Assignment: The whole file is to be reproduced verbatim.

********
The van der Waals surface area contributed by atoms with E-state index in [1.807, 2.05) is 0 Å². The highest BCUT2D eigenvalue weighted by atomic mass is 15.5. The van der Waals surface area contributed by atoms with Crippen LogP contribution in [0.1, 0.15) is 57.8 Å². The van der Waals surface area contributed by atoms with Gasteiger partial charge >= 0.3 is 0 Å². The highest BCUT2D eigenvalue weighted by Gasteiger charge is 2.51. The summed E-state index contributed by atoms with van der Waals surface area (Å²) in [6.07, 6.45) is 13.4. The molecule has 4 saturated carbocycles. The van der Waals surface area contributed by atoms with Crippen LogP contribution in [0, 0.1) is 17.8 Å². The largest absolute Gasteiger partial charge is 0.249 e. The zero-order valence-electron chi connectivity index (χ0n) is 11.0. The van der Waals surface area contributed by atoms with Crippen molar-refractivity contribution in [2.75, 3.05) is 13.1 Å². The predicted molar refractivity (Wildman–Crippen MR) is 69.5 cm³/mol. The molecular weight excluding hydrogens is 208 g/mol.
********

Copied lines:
The van der Waals surface area contributed by atoms with E-state index in [1.807, 2.05) is 0 Å². The highest BCUT2D eigenvalue weighted by atomic mass is 15.5. The van der Waals surface area contributed by atoms with Crippen LogP contribution in [0.1, 0.15) is 57.8 Å². The van der Waals surface area contributed by atoms with Gasteiger partial charge >= 0.3 is 0 Å². The highest BCUT2D eigenvalue weighted by Gasteiger charge is 2.51. The summed E-state index contributed by atoms with van der Waals surface area (Å²) in [6.07, 6.45) is 13.4. The molecule has 4 saturated carbocycles. The van der Waals surface area contributed by atoms with Crippen LogP contribution in [0, 0.1) is 17.8 Å². The largest absolute Gasteiger partial charge is 0.249 e. The zero-order valence-electron chi connectivity index (χ0n) is 11.0. The van der Waals surface area contributed by atoms with Crippen molar-refractivity contribution in [2.75, 3.05) is 13.1 Å². The predicted molar refractivity (Wildman–Crippen MR) is 69.5 cm³/mol. The molecular weight excluding hydrogens is 208 g/mol.